WR Chad Johnson, 2001 – The former Chad Ochocinco spent 10 wacky, entertaining seasons in Cincinnati and went to six Pro Bowls. He is the franchise leader in receiving yards (10, 783), receptions (751), touchdown catches (66) and most 100-yard games (31). In terms of receiving yards, Johnson owns the top five single-season totals in club history and the highest single-game total ever (260 vs. San Diego in 2006).

RB Pete Johnson, 1977 – Spent his first seven seasons in Cincinnati and his 64 rushing touchdowns are still the most in club history by a long shot (Rudi Johnson is second with 48). Pete Johnson went to one Pro Bowl in 1981 when also helped lead the Bengals to Super Bowl XVI. He still ranks fourth in career rushing yards (5,421) and third in rushing attempts (1,402). And proof that he was more than just a goal-line back is the fact he ranks fifth in team annals in career 100-yard games (14).

WR Carl Pickens 1992 – Pickens wouldn’t be on this list if it were a popularity contest as he wasn’t well liked by fans or teammates, but his numbers speak for themselves. He still holds the franchise record for most receptions in a game (13), touchdown catches in a season (17) and consecutive games with a touchdown (10). In terms of career numbers, he ranks second in receptions (530) and touchdown catches (63) and third in receiving yards (6,887).

Honorable Mention: S Tom Casanova, 1972; TE Dan Ross, 1979; RB Harold Green, 1990; WR Darnay Scott, 1994; OT Andrew Whitworth, 2006

THIRD ROUND

KEN ANDERSON, 1971

Selected 67th overall out of little Augustana (Ill.) College, Anderson played all 16 of his seasons in Cincinnati and put together a career many view as worthy of the Hall of Fame.

He was voted to four Pro Bowls and led the Bengals to the Super Bowl in 1981, when he also was named NFL MVP. Anderson led the league in passing yards in 1974 and 1975 and finished in the top four three other times. He still ranks in the top 30 in NFL history in career completions and passing yards and is 22nd in total offense.

In Bengals history, Anderson ranks first in seasons played (16) and third in games played (192). He is the franchise leader in career attempts (4,475), completions (2,654), passing yards (32,838) and touchdown passes (197). And his 94-yard touchdown pass to Bill Brooks in 1977 remains the longest pass play in Bengals history.

Best of the Rest

S David Fulcher, 1986 – He played seven of his eight NFL seasons in Cincinnati and went to three Pro Bowls. Fulcher was a big hitter and one of the leaders of the defense in 1988 when the Bengals went to Super Bowl XXIII. His 31 career interceptions rank third in franchise history.

DE Michael Johnson, 2009 – Still a work in progress, but his career-high 11.5 sacks last year were the second most by a Bengals player since 1983, topped only by teammate Geno Atkins’ 12.5. Johnson, who has played in all 64 games since being drafted, already has 23 career sacks, leaving him only 11.5 shy of fifth place in team history.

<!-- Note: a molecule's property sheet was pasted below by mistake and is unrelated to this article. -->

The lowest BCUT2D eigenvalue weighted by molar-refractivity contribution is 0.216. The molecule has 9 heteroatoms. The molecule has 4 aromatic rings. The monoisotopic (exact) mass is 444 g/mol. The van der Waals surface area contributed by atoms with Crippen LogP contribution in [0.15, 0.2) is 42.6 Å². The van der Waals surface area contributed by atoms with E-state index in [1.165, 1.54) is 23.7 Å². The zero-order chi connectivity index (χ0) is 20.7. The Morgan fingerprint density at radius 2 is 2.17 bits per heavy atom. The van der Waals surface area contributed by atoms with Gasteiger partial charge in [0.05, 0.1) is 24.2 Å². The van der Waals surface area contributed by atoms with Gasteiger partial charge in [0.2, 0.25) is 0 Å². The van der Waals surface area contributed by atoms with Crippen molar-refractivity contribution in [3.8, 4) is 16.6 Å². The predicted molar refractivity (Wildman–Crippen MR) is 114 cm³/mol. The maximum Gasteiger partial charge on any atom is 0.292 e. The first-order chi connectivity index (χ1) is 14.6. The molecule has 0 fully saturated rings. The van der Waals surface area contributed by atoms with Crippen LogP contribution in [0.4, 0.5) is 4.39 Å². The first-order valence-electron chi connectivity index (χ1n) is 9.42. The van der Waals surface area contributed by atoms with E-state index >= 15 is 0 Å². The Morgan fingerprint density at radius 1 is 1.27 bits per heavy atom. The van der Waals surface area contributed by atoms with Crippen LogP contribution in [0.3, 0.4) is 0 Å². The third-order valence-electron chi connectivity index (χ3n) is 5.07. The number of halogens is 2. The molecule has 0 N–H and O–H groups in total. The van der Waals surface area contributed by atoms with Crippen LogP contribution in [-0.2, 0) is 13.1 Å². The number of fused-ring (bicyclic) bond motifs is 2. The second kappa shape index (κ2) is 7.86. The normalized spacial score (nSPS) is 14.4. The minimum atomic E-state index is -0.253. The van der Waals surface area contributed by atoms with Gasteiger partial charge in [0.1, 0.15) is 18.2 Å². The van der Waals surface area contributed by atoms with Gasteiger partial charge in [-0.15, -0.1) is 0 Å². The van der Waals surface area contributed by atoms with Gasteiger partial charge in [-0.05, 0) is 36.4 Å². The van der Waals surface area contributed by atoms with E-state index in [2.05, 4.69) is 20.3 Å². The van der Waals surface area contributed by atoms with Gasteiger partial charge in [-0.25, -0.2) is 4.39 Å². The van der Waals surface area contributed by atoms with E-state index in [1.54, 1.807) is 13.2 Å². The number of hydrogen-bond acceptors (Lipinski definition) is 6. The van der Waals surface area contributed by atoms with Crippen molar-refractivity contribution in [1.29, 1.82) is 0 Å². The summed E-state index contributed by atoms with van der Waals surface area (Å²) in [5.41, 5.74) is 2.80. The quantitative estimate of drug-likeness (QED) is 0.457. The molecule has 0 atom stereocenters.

LB Reggie Williams, 1976 – Williams spent his entire 14-year career with the Bengals, and while he surprisingly never made it to a Pro Bowl, he was a key force in the middle of the defense. Those 14 seasons rank as third most in Bengals history, and his 206 games played rank second, just one shy of Ken Riley’s team record 207. Williams also ranks third in team history with 137 consecutive games played.

Honorable Mention: DE/DT Gary Burley, 1975; TE Rodney Holman, 1982; OG Dave Lapham, 1974; LB Jim LeClair, 1972; RB Paul Robinson, 1968

FOURTH ROUND

RUDI JOHNSON, 2001

A few years from now Geno Atkins might be the pick here, but Rudi Johnson’s contributions during his seven years with the Bengals currently outweigh Atkins’ tremendous first three seasons.

Johnson still owns the two highest single-season rushing totals in franchise history with 1,458 in 2005 and 1,454 in 2004. He is second with 19 career 100-yard games and 48 career rushing touchdowns, and he stands third among Bengals rushers with 5,742 career rushing yards.

Johnson also is the only player other than Corey Dillon to rush for more than 200 yards in a game, putting up 202 against Cleveland in 2004.

Best of the Rest

DT Geno Atkins, 2010 – Has gone to two Pro Bowls in his first three seasons, and his 12.5 sacks last year were the most in team history by an interior lineman and the most by any player since Eddie Edwards had 13 in 1983. He tied for the NFL lead among interior linemen with 7.5 sacks in 2011 and won that honor with 4.5 more than the next closest player in 2012.

DE Robert Geathers, 2004 – Another active player, Geathers has spent his first nine seasons with the Bengals and is currently the longest tenured player on the team. He has played 134 career games with 104 starts. Geathers ranks first among active Bengals with 33 career sacks.

Honorable Mention: DT Domato Peko, 2006; CB Corey Sawyer, 1994

FIFTH ROUND

AL BEAUCHAMP, 1968

One of the original Bengals, Beauchamp was the 10th player selected in the team’s inaugural draft in 1968. He went on to play eight seasons in Cincinnati while missing only one game in his second season.

Beauchamp never made it to a Pro Bowl, but he had at least one interception in each of his eight seasons as a linebacker with the Bengals, and he had three career defensive scores.

His 15 career interceptions rank tied for 10th in Bengals history, and only Reggie Williams with 16 had more among non-defensive backs.

Best of the Rest